This motley assemblage of manufacturers, coming from every part of the nation and from almost every type of activity turned in a most remarkable production record. Between 1941 and 1945 they produced an estimated 30 million crystal units.

The FT-241 Program

The radio equipment used by the armored cavalry and the field artillery divisions was designated the BC-608 series. This equipment used frequency modulation and operated in the 30-40 MHz range of frequencies. The crystal unit for the set was the FT-241, developed by the Bell Telephone Laboratories and produced by the Western Electric Co. Each set carried a complement of crystal units ranging in number from 72 to 120 thereby requiring an extremely large number of crystal units.

The crystal units, which operated in the frequency range 350-550 kHz were made with CT-cut quartz plates. They were made at the Hawthorne Plant of the Western Electric Co. in Chicago where more than 10 million such units were produced between 1941 and 1945. The production of this plant was reported to be one million units per month when it was shut down in the summer of 1945. A complete account of the development of the FT-241 unit is given by W. F. Drew and A. E. Swickard in Heising, Chapter XVI.

Although the Hawthorne plant was in a secure location militarily, it was early recognized that at least one more source for these units should be available. The technology involved in making the FT-241 was clearly beyond the capability of most of the small plants which were successfully making the FT-243 and CR-1 types. Accordingly a contract was awarded to the Federal Telephone and Telegraph Co. of Newark, a subsidiary of ITT, to set up a second source for the FT-241 unit. However, despite the expenditure of a large sum of money and much precious quartz and with the experience of the Western Electric Co. available, the war ended before any units of the FT-241 type were produced outside the Hawthorne plant in Chicago.

The Quartz Shortage

One of the most critical problems faced by the QCS was the shortage of raw quartz. Although quartz is found in a few other places including the United States, practically the only source of natural quartz of electronic grade is Brazil. At the beginning of 1939 the United States had a stockpile of about 10,000 pounds of quartz suitable for processing into crystal units. During 1939 about 30,500 kg (67,000 pounds) of quartz was imported from Brazil. The amount imported in 1940 was 57,500 kg. Approximately 10% of this quartz was considered to be of electronic grade. Dr. Richard Stoiber was assigned the problem of expediting the supply of quartz.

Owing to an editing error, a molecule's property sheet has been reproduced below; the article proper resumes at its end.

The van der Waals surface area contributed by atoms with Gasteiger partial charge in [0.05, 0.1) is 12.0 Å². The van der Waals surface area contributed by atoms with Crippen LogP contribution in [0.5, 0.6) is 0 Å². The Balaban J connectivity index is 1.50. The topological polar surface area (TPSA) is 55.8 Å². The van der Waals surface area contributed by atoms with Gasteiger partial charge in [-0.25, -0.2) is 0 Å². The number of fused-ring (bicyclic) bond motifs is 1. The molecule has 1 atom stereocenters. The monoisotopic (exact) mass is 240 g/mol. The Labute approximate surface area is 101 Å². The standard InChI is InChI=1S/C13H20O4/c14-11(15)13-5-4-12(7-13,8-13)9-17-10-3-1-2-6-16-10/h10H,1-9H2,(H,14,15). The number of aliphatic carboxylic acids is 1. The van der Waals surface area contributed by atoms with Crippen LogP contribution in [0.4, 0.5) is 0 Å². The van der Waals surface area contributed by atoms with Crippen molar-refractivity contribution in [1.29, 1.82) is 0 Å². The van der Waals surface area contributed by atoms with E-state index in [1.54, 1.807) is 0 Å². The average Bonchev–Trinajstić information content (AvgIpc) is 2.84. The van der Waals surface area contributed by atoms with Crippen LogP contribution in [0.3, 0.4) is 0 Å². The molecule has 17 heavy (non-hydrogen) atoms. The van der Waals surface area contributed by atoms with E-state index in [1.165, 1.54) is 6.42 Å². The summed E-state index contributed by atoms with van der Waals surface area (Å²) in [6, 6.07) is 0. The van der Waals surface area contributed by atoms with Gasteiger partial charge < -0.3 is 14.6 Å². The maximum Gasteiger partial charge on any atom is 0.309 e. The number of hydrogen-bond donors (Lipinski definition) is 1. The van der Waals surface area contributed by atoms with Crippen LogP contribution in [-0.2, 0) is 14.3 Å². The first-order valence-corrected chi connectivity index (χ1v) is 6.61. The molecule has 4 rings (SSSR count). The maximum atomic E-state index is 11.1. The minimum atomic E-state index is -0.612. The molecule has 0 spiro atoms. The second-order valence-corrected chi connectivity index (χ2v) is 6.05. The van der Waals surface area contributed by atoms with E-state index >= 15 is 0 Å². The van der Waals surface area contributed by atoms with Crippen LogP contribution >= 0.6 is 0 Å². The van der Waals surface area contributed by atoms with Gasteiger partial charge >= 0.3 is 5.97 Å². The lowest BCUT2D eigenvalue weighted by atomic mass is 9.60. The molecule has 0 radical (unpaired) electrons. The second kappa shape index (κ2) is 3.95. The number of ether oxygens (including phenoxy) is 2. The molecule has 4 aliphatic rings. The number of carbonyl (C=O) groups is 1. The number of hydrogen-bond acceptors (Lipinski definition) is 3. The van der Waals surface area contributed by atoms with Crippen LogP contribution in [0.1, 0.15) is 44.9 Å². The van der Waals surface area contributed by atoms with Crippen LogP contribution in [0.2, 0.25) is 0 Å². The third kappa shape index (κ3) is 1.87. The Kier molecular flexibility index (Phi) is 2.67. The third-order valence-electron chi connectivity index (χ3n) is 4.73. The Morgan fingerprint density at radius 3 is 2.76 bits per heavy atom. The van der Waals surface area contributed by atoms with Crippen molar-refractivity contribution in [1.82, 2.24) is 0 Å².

Before the end of 1942 the supply of faced quartz which could be processed without the use of X-rays was nearly exhausted and the industry was forced to begin to learn to process unfaced quartz of which a considerable quantity was still available. Various techniques and devices were developed to enable manufacturers to use this material. These are adequately described by G. W. Willard in Heising, Chap. IV.

By the end of 1942 X-ray diffraction equipment began to become available to the manufacturers enabling them to effectively utilize unfaced quartz crystals. This relieved the shortage somewhat but the supply was still inadequate and steps were considered to increase the supply. The quartz mining regions of Brazil are not in the “hot, steamy jungles” but rather in the highlands in the central states of Minas Gerais and Goias near the capital city of Brazilia (which, of course, did not exist at that time). The mining of quartz was not then, nor is it now, an organized activity. The ‘garimpeiro’ (diamond hunter) would dig or hunt until he found a crystal which he could trade to a local merchant for supplies. The merchant, in turn, exchanged it for goods and eventually the stone reached Rio de Janiero where it was finally sold to the purchasing agent of the Metals Reserve Corp. or some other purchaser. This ad hoc system was incapable of meeting the needs of the growing crystal industry and the quartz shortage continued to become more acute. As an example, on Easter Sunday 1942 an executive order was obtained from the White House releasing 200 pounds of quartz which was needed for a special order for crystal units.